Posted by: senorwx | August 2, 2009

Rain in July ’09 – Not So Much

At the end of June we were substantially ahead of last year’s rainfall in San Pancho.

Now we’ve fallen a few laps behind. The yearly rain total at the end of July 2008 was nearly 20 inches (19.86 to be exact). This year’s July: 15.37. A five inch shortfall!

As for the monthly precipitation: July ’09 was 8.09 inches while July ’08 was 13.02. And there’s the nub of the rain problem. July just didn’t cut it.

But our friend Frank Smith at Grupo Ecologico (a far more astute individual than I) has ferreted out the salient part of this rainfall story. Quoting from his July newsletter:

Within the last eight days of June and the first five days of July, we received about twelve inches of rain, a large amount for so early in the season. During this time, temperatures were well below normal, sending many for the blankets. Despite the earlier heavy rains we’ve had less than 4 inches through the remaining 26 days of July. In any case, the early rains washed the river clean with enough force to open the lagoon to the sea, months earlier than normal. Thus, the July 4th river cleanup was literally a washout.

By the way, if you’re not on Frank’s mailing list and would like to know more about this outstanding group, go to his web site.

Oh, yes! What about that river? While the bed of the rio was cleaned up by nature, I’m still waiting to see some water in it. Can anyone help me? I thought that it was running by this time last year. Maybe that five-inch rain shortfall is the reason it is still dry.

We’ve all been suffering through some hot weather this July, hotter than last year. Here are the comparisons:

Average Temperature in July 2009: 82.83
Average Temperature in July 2008: 80.99

But here’s the comparison info that counts:

Average Heat Index July 2009: 91.68
Average Heat Index July 2008: 88.03

Maximum Heat Index July 2009: 108.76 (on Friday, July 31 at 16:00)
Maximum Heat Index July 2008: 103.99

August/September had the high yearly Heat Index readings for 2008. If that pattern persists (and I don’t have any idea that it might/could/would/should), we have many uncomfortable days ahead. And for health’s sake, keep an eye on the Heat Index (near the top of the Weather Station home page) if you have a heart or other severe health condition. When the Heat Index is more than 100 degrees, just chill out. Put off any strenuous, or even lightly-strenuous activity!

If you haven’t read the “Definitions” page of my web site, here’s the low-down on the Heat Index. It is an apparent temperature reading which uses temperature and the relative humidity to determine how hot the air actually feels. When humidity is low, the apparent temperature will be lower than the air temperature, since perspiration evaporates rapidly to cool the body. However, when humidity is high (i.e., the air is more saturated with water vapor) the apparent temperature feels higher than the actual air temperature, because perspiration evaporates more slowly.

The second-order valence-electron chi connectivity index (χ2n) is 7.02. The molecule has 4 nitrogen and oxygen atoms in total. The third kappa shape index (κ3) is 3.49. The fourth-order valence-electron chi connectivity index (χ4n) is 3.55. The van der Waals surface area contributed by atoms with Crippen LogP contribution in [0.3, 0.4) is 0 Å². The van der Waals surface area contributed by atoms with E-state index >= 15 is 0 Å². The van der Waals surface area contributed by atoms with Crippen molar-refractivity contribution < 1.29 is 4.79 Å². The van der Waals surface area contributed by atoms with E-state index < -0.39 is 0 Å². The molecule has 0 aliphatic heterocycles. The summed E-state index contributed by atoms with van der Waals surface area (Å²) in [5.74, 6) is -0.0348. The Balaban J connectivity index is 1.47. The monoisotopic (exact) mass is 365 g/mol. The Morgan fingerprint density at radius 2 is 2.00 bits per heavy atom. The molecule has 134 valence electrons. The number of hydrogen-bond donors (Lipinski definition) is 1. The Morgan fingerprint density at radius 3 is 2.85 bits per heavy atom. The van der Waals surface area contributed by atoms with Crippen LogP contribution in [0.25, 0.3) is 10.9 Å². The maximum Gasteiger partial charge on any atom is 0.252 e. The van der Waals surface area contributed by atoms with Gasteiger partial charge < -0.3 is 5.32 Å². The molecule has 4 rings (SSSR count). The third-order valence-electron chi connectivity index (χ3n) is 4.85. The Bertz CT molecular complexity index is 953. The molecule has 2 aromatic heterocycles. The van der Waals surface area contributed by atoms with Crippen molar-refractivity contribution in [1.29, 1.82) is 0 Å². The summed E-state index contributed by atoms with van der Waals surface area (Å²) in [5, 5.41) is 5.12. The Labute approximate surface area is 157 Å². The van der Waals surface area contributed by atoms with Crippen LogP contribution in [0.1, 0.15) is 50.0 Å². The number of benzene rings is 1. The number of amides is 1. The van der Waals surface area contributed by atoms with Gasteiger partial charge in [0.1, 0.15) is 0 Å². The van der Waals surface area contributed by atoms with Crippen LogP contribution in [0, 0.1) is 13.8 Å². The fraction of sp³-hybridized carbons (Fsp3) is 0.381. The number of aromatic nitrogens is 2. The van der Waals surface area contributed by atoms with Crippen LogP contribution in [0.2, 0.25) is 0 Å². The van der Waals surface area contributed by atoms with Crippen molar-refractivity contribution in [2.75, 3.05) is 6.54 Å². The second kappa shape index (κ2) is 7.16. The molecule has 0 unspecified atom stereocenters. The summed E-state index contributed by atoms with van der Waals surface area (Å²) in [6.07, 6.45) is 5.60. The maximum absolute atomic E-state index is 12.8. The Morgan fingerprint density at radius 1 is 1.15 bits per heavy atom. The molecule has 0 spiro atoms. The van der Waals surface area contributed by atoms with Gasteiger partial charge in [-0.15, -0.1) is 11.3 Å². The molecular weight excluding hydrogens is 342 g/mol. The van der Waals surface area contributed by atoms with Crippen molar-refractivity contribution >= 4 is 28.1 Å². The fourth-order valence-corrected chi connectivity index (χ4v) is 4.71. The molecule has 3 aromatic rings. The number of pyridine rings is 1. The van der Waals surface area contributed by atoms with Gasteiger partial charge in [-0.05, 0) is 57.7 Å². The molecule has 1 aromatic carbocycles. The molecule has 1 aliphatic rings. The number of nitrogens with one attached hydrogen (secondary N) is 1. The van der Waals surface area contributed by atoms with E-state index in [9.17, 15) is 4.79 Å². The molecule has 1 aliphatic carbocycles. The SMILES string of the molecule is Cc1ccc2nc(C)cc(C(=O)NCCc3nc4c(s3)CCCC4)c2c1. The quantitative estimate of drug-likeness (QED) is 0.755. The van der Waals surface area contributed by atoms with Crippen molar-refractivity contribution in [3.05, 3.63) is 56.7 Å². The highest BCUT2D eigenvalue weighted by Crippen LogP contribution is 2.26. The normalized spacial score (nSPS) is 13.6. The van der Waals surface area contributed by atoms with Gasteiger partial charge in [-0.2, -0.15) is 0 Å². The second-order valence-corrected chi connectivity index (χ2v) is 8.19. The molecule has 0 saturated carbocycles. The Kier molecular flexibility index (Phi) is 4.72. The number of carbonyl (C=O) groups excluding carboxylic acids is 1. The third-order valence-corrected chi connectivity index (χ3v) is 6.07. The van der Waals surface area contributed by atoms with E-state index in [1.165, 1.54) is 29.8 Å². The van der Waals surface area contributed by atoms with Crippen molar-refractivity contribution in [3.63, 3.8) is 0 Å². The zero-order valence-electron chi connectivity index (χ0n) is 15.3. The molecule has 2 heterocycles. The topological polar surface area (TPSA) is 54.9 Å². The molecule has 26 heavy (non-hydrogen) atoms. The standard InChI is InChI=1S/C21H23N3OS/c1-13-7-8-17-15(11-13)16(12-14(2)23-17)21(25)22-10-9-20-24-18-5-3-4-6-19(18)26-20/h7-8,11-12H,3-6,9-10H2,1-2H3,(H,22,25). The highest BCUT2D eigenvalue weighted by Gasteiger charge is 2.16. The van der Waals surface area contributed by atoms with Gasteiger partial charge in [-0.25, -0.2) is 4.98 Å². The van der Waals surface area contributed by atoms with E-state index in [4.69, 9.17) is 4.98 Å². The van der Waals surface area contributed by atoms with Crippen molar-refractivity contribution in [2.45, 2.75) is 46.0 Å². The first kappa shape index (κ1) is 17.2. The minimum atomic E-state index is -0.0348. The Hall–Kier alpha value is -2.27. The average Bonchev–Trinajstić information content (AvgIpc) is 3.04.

The Heat Index is calculated by the weather station only when the air temperature is above 57 F or 14 C, because it’s insignificant at lower temperatures. It is also not calculated above 135 F or 52 C (which we wouldn’t want to be around for in any case).

A friend asked me this week for the scientific formula for the Heat Index. It’s about 3 lines long, something you’d rather forget from those days in physics class. But if you’d like to see the formula and play around with some temperature/humidity combinations for fun and pleasure, just go here.

If you have any doubt that the folks in PV have it warmer than we do, you’re correct. Their high Heat Index in July was 110.15!

Here’s one more interesting fact about our warm-fest in July: in the two-plus years we’ve been recording weather conditions in San Francisco, we reached our weather station high temperature: 92.3 on the 29th of July. It amuses me to see that in my ‘hometown’ of Boston, the highest recorded temperature for this year was 93.2 °F on April 29. Warmer in Boston than San Pancho. Rarely!

Of course, all of this information is available at the San Pancho Weather Station. And if you click through to the Weather Underground link to our station data, you can dig up all kinds of data we’ve stored there.

Thanks for reading and be sure to pass along our blog address to friends so they can subscribe to our observations about the San Pancho weather. Just click on the RSS links to the right on this page. And please feel free to add your comments and observations to the blog.

See you around the pool!

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